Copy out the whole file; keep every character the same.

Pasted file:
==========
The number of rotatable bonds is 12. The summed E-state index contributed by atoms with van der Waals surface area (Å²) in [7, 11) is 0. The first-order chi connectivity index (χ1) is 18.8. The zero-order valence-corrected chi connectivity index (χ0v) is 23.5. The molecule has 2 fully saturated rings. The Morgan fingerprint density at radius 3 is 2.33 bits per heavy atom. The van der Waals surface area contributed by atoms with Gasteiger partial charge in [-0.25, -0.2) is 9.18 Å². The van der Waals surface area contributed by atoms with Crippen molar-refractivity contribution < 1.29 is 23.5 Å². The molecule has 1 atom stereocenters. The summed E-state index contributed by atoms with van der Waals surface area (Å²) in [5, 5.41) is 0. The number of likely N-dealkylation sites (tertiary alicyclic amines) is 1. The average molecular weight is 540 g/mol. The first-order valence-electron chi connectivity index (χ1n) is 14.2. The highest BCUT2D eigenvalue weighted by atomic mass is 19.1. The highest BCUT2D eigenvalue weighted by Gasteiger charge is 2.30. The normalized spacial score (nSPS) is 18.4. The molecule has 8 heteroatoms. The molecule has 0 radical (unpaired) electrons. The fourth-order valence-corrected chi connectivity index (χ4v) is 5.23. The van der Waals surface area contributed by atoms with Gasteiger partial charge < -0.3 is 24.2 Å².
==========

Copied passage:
The number of rotatable bonds is 12. The summed E-state index contributed by atoms with van der Waals surface area (Å²) in [7, 11) is 0. The first-order chi connectivity index (χ1) is 18.8. The zero-order valence-corrected chi connectivity index (χ0v) is 23.5. The molecule has 2 fully saturated rings. The Morgan fingerprint density at radius 3 is 2.33 bits per heavy atom. The van der Waals surface area contributed by atoms with Gasteiger partial charge in [-0.25, -0.2) is 9.18 Å². The van der Waals surface area contributed by atoms with Crippen molar-refractivity contribution < 1.29 is 23.5 Å². The molecule has 1 atom stereocenters. The summed E-state index contributed by atoms with van der Waals surface area (Å²) in [5, 5.41) is 0. The number of likely N-dealkylation sites (tertiary alicyclic amines) is 1. The average molecular weight is 540 g/mol. The first-order valence-electron chi connectivity index (χ1n) is 14.2. The highest BCUT2D eigenvalue weighted by atomic mass is 19.1. The highest BCUT2D eigenvalue weighted by Gasteiger charge is 2.30. The normalized spacial score (nSPS) is 18.4. The molecule has 8 heteroatoms. The molecule has 0 radical (unpaired) electrons. The fourth-order valence-corrected chi connectivity index (χ4v) is 5.23. The van der Waals surface area contributed by atoms with Gasteiger partial charge < -0.3 is 24.2 Å².